What is the difference between a Product Manager and Product Owner?
This question has been causing debate for years, and with the rise of product roles in the UK, that debate will no doubt continue. If you haven’t spent much in tech focused companies, it might be a bit confusing. If you come from the corporate world of Business Analysts, Project Management and Development Managers, then getting your head around which product person is responsible for what can be tricky.
Part of the difficulty stems from the fact that there is no real consensus on the specific role of a Product Manager, and it varies from company to company. Product Owners, whilst tending to do similar things in most companies, can also vary widely in role and responsibility. There is no official job description, or list of differences, between the two. But we will do our best here to outline in broad terms the key areas of difference.
In companies where there are only Product Managers or Product Owners you will probably find that they do similar roles. In startups where there is only one product person you may see ‘Head of Product’ or sometimes ‘Chief Product Officer’ being assigned to the person who, in effect, will be operating as a Product Manager.
In organisations where there are both Product Managers and Product Owners then it may be possible to find some consensus by asking a few core questions about the nature of the role.
Outward-facing or inward-facing?
In organisations with both Product Managers and Product Owners, the Product Manager will usually have a more outward-facing role and the Product Owner will be more inward-facing. The Product Manager will look towards the customer or client, and focus on the market they are looking to serve. They will have a commercial focus and prioritise product-market fit, working towards creating requirements to give to the Product Owner.
The Product Owner will look inwards at the technology and development team, ensuring that the teams are building the correct product. They may spend a lot of time writing user stories and will probably manage the product backlog. Usually the Product Owner will gather requirements from the Product Manager and use these to write the user stories. Of course, it may be that to write these user stories, a certain amount of contact with the users is necessary – this is not an exact science!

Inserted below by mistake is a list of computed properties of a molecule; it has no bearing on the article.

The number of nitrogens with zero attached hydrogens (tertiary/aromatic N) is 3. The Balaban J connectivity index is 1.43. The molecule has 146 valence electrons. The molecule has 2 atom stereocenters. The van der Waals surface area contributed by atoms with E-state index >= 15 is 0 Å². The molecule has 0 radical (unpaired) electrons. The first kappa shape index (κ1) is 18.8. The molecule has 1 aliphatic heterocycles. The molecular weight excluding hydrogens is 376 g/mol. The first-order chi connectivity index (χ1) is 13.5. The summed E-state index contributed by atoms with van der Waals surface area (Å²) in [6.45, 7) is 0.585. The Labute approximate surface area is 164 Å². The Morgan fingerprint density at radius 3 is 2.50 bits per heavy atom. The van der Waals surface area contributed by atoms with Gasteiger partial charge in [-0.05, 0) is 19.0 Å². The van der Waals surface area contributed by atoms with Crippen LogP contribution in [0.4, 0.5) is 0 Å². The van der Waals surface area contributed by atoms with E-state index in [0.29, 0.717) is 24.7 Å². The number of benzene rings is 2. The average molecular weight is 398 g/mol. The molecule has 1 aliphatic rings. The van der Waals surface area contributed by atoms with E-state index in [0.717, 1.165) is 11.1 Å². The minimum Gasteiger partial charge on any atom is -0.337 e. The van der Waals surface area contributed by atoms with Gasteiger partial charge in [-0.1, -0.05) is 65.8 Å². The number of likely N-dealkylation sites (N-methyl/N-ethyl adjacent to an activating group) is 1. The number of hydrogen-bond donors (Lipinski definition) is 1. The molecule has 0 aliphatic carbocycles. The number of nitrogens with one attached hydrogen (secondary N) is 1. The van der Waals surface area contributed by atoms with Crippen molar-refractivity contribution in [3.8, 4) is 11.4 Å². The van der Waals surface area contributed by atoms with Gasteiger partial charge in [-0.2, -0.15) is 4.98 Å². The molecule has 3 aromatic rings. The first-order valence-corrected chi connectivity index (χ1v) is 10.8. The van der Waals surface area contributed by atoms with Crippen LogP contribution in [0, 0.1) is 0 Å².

Long-term strategic or short-term tactical?
Very few Product Management goals can be completed in a day or even a week. The Product Manager’s role is long-term and is focused on answering three key questions about the product: Does anyone want it? Can it be done? Will it make money? These questions work to establish what is known in Product Management circles as Desirability, Feasibility, and Viability. Answering these questions takes time, a deep knowledge of the market and an understanding of the technical requirements. Once answered, the Product Manager must detail what is to be built, perhaps where it is to be priced, and maybe even how it will be marketed.
The role of the Product Owner (in companies that have both positions) comes when Desirability, Feasibility and Viability have been established and requirements delivered. They take the requirements and make them a reality, working with technical and design teams to turn the Product Manager’s vision into a delivered product, often over a series of short-term development ‘sprints’.
Part of a Product team or part of a Scrum / agile team?
‘Product Owner’ is a defined role within the Scrum framework. This is probably the closest either of these job titles gets to an official job description, but it is not the only type of Product Owner out there. Although Scrum is only one of many methods of implementing the ‘agile’ approach, the two are regularly seen together and commonly associated with each other. As a result, in highly agile businesses you will often find Product Owners as part of a Scrum team.
A Product Manager will often sit outside of other formal or informal teams within a company. If they do sit within a larger team it will probably be specifically a product team.
The Product Owner will work closely with a number of cross-functional team members to deliver specific design and development goals. They will work with developers, UX and UI designers, QAs, possibly a Scrum Master and maybe even Business Analysts and a Project Manager.
Sometimes a Product Owner will own a couple of different products or features within a larger product and consequently sit within two or more Scrum teams. Product Managers on the other hand don’t have a formal role within the Scrum process. Their role being more strategic means they will often work in a team of Product Managers under a Head of Product or Chief Product Officer.
A Product Manager is outward-facing. They look at the wider market and make sure that the right product is being built. It will be desirable, feasible and viable. They operate over the long term from inception to delivery and think in months and years, not days and weeks.
A Product Owner is inward-facing. They rely on the Product Manager to tell them that a product must be built and what it should be, and then they work with the development and design teams to ensure that the right thing is built and in a timely manner.
All of this comes with a caveat: in many companies, none of the above applies. There is no widely accepted definition of these roles and there is widespread variation. But this should serve as a general guideline to the key differences between the two roles.